The ULA Ohm (formerly called the ULA Ohm 2.0) is a 63L ultralight style backpack that’s durable enough for rough and tough adventures. It’s also available with the same male and female shoulder straps and hip belts (available in multiple lengths) offered with ULA’s other multi-day backpacks, so you get a pack that fits you and your body type. Compared to ULA’s other packs, the Ohm has a lightweight frame and suspension system that is best used for loads under 30 lbs. It’s a great backpack that’s very responsive for on-trail and off-trail travel, but it requires a slightly different packing approach than backpacks with a beefier frame.
Specs at a Glance
- Weight: 33.8 ounces
- Total volume: 63 Liters
- Main compartment and extension collar volume: 42.6 Liters
- Pockets: 5 + main
- Hydration compatible: Yes
- Load lifters: Yes
- Rain cover included: No
- Rec’d Max Load: 30 lbs or less
- Rec’d Base Weight: 12 lbs or less
- Torso lengths: 15″-24+”
- Hip belt lengths: 26″-47+”
- Shoulder straps: J-shape or S-shaped available
- Bear canister compatibility: BV500 (vertical); BV475, BV450, BV425 (horizontal)
- Fabric: 400D Robic Nylon (standard) + Custom colors and fabrics available incl Robic, XPac or Cordura in many colors incl camouflage. The ULA Ultra 24 Ohm is also available in Ultra 200D and 400D fabric.
Backpack Storage and Organization
The ULA Ohm is laid out like most ultralight style backpacks with a large central storage compartment, side water bottle pockets, and a long front stretch pocket.
The main compartment on the Ohm closes with a roll-top that is secured to webbing straps along the pack’s sides. The roll-top does not have a stiffener, snaps, or velcro to catch on your clothing or gear. You can also clip the roll-top buckles together on top if you prefer and connect the roll-top webbing straps over the front stretch pocket so they don’t hang loose, or if you need to carry bulky objects like snowshoes. A wide webbing strap also runs over the roll-top to add top compression or if you want to strap a foam pad on top of the pack.
The main compartment does not have a hydration pocket, although it does have a velcro strap in the center of the back that you could hang a reservoir from. There are two hydration ports sewn into the sides of the pack above the shoulders.
The side water bottle pockets on the Ohm are enormous and make the pack look like a chipmunk with full side cheeks. They have drain holes at the base and elastic cords on top to secure tall bottles, like 1L Smartwater bottles. They’re also very easy to reach for pulling out bottles and replacing them while you’re walking. Unfortunately, the side pockets are not quite tall enough to secure a 32 oz Nalgene unless you lay it on its side. I prefer 1L ultralight polyethylene Nalgene bottles because Smartwater bottles are too difficult to keep clean for any reasonable period of time.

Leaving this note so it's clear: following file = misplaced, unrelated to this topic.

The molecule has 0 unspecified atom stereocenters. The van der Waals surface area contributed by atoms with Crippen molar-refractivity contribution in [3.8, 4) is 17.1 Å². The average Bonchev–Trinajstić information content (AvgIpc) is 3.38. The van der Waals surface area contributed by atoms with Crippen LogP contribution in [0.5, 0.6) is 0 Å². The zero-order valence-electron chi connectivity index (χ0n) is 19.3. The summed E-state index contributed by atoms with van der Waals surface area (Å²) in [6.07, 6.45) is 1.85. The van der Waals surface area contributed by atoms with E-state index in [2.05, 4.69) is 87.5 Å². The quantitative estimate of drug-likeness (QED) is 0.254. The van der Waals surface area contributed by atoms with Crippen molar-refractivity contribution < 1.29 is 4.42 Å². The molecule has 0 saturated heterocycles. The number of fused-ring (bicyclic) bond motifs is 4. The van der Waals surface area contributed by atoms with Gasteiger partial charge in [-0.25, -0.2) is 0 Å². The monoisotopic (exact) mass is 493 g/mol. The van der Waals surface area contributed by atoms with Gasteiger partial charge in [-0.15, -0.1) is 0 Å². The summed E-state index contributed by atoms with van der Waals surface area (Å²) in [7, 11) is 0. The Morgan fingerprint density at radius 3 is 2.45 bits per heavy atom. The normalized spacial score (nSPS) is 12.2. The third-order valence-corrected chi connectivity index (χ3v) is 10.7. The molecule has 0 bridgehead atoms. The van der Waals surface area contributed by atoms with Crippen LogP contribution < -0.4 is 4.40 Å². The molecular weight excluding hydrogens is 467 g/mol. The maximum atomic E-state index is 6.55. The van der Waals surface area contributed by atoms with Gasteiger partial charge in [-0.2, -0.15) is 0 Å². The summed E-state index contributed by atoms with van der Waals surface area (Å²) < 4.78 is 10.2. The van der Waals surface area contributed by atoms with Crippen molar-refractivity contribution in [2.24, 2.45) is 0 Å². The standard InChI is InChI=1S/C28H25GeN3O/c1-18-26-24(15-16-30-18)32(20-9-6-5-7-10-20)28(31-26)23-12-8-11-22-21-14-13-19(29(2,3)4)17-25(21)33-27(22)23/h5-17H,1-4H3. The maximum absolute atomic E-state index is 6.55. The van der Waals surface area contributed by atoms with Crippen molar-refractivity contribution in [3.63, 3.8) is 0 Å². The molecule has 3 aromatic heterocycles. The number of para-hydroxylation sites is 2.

One notable difference between the Ohm’s side pockets and those on the ULA Circuit Backpack is the front of the pockets. The Circuit’s side pockets have an opening in front because the bottom of the shoulder straps terminate inside the pocket. That’s not the case on the Ohm, where the shoulder straps terminate in front of them, so they’re only open on top. I like this design a lot better and it’s an important difference if you’re trying to decide between these two ULA packs. They both of the same maximum load ratings but the Circuit is better for carrying a bear canister because it has a metal frame stay in the middle to protect your back from the canister’s hard edges.
The Ohm’s front stretch pocket is made with a tightly woven fabric that is virtually impervious to snagging on vegetation. The stretch pocket is pretty tight so you can’t store bulky objects inside it like a cookpot, but it’s fine for storing loose clothing layers, snacks, a water filter/soft bottle, a wet rain fly, or other daytime essentials you want handy access too.
Compression and External Attachment System
The compression system on the ULA Ohm is very simple and streamlined. There’s a simple cord-based compression system that runs along the sides of the pack. I prefer webbing myself, but the cord-based system is surprisingly effective. The side compression cord can also be used to secure tent poles, packraft paddles, or other long skinny objects to the side of the pack. (I like to tie wet socks to it.) If you don’t like the zig-zag pattern, you can simply replace it with your own cord and cord locks. You’d probably want to do this if you wanted to strap snowshoes or a foam pad to the side of the pack.
ULA offers two customization options if you want more attachment points including:
- Y-Strap instead of a single top strap: a double strap in front that closes at a single buckle in the back where the collar meets the back panel.
- Bottom straps: two straps that run from the bottom of the back panel to the front, buckling closed where the bottom panel meets the front panel of the pack.
The shoulder straps also have a number of very useful attachment points for carrying electronic accessories or attaching water bottles with elastic cords or a water bottle sleeve (sold separately). But I do like to attach accessory pockets to my shoulder straps and appreciate the plastic rings and daisy chains sewn onto the shoulder straps. There are also trekking poles and ice ax shaft holders sewn to the sides of the front stretch pocket, as well as a single ice ax loop at the pocket’s bottom.